by Lauren Pincus
I have an added layer here. It lies thin under the surface of my skin and I feel it all the time. It crept up on me slowly and is now embedded in my shoulders and it clenches my teeth. If it was there in New York, it came and went. Here in Jerusalem, I feel it all the time. It stays in my head and keeps me up at night. It makes me search out my exits and look over my shoulder when I walk down the street.
Am I being irrational? A man was stabbed on the street by my apartment, close to the seam line between West and East Jerusalem. Whole crowds of people are hit by cars in an attempt to terrorize light rail riders. Holy sites are desecrated and worshippers are killed. Planned assassination attempts are broadcast in the media. In the states when a handful of people are killed, it is a tragedy. Here in Israel, it has a name and it is called terrorism.
Solidarity of Nations/Achvat Amim
I moved to Jerusalem two and a half months ago to work with a coexistence group. I was worried about joining a special Masa program called Solidarity of Nations/Achvat Amim (http://www.achvatamim.org/) after the summer of chaos and violence, but when September came, I flew at a fortuitous time of peace. Then after a few weeks of holiday cheer and getting to know the city, the assaults began again. And although it doesn’t look or feel like it did during the summer, my place in it has changed. From the states, it was difficult to get a sense of how the violence feels on the ground. From my place here now, I understand that on both sides, the fear comes from distrust.
Last week, I was walking down the street, and I passed a man sitting on a bench with a plastic bag in his hand. He banged the glass inside the bag against the bench to break it. In the moments after I heard the glass break and saw his closed fist come down on the bench, I saw shards of glass scatter in front of me. I saw the glint come close to my face and felt the tear of my skin. But in reality, I passed the man as he threw the plastic bag filled with pieces of glass into the trash next to the bench. It all appeared and was over in a matter of seconds as I continued walking down the street.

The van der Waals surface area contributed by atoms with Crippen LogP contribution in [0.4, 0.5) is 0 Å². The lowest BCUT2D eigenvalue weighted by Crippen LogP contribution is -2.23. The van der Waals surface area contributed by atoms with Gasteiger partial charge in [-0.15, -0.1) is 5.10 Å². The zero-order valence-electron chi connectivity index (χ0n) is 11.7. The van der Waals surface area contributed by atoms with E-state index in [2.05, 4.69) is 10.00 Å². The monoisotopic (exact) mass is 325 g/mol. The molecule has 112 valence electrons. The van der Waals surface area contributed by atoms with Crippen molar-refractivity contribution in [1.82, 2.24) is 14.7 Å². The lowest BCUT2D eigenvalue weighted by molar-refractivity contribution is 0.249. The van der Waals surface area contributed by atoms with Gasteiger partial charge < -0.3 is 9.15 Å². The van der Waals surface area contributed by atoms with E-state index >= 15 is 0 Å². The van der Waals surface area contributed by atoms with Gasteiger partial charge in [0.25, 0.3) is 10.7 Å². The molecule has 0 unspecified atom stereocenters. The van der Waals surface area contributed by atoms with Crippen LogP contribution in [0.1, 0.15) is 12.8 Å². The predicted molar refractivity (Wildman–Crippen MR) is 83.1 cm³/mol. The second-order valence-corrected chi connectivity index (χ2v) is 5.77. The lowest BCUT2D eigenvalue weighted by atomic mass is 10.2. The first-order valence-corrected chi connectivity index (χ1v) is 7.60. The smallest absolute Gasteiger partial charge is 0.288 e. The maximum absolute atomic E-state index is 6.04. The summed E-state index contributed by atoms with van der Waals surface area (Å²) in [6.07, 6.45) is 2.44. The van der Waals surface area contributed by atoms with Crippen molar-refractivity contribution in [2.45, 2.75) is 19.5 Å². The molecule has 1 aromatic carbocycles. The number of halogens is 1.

Hearing both sides of the conflict
Everyone I have met since my arrival understands that the strained feeling of the city is characteristic of Jerusalem. It is a microcosm of the feelings in Israel that bubbles over into violence on the streets. Less than an hour away, Tel Aviv feels like a different country that you should need a passport to enter. Since I moved in though, things are getting more strained and everyone feels it.
The added layer of tension that I feel is also a pressure, an encumbrance to choose a side. I am in a position to hear both sides of the conflict and I feel a heaviness for staying as neutral as possible. I am told that Israelis know and understand that human rights violations exist and that as an outsider, it is not my fight. I should take the right side, keep quiet about the rest, and consider how I frame my experience for those back in the States who don't know what it is like here. I am an outsider and this is a problem that has to be fixed by Israelis and Palestinians. I wonder, can a two state solution be a reality if both sides are so fixed in their hatred? How and when will this end? I believe that everyone is tired and burned out from the war.
The conflict needs to end
I have been here two months and I feel exhausted by it. It is my added layer that makes me tired and keeps me up all night, worried. The trauma is inherent, living in a region where people constantly fear for their lives. I moved to Jerusalem because I support Israel. The longer I am here, the more conflicted I feel about the role I play here. I do not condone the violence on either side. But the conflict needs to end and the only way that can happen is with an end to the occupation. Human rights violations of Palestinians living in East Jerusalem, the West Bank, and Gaza come from both Israeli and Palestinian authorities. How can we end the occupation as this violence continues to brew? I feel that all people are entitled to self-determination and universal human rights, but at the same time I worry that with an end to the occupation, the violence will get worse. People deserve equal access to services and to rights, but when both groups hate the other, what stops the violence? Leaders with peaceful rhetoric and a mind for coexistence are needed.
As part of my Masa program, I volunteer at a bilingual Hebrew-Arabic school in Jerusalem. Today, the worry in the air was palpable. The children knew that something was wrong because they couldn't leave the school grounds until dismissal at the end of the day. The teachers worried about if and how to confront the issue, what the children would say and how they should respond. They worried about how to talk about the issue together as colleagues and as individuals. They worried about the families of the children and of their own families at home. Each time someone has been killed in the last few weeks, I have felt as though I breath less, as though the added layer pushes out the oxygen, until today, I felt suffocated by the news.
The teachers ended their meeting and went back to their classes. The students were released at three thirty in the afternoon. They went home tonight and they will return in the morning. I went home and exerted control over the few things within my power. I cleaned my apartment. I redecorated my room, trimmed my nails, cut my hair. Life just keeps going on.
The Jerusalem hills with Hadassah Hospital in the background at sunset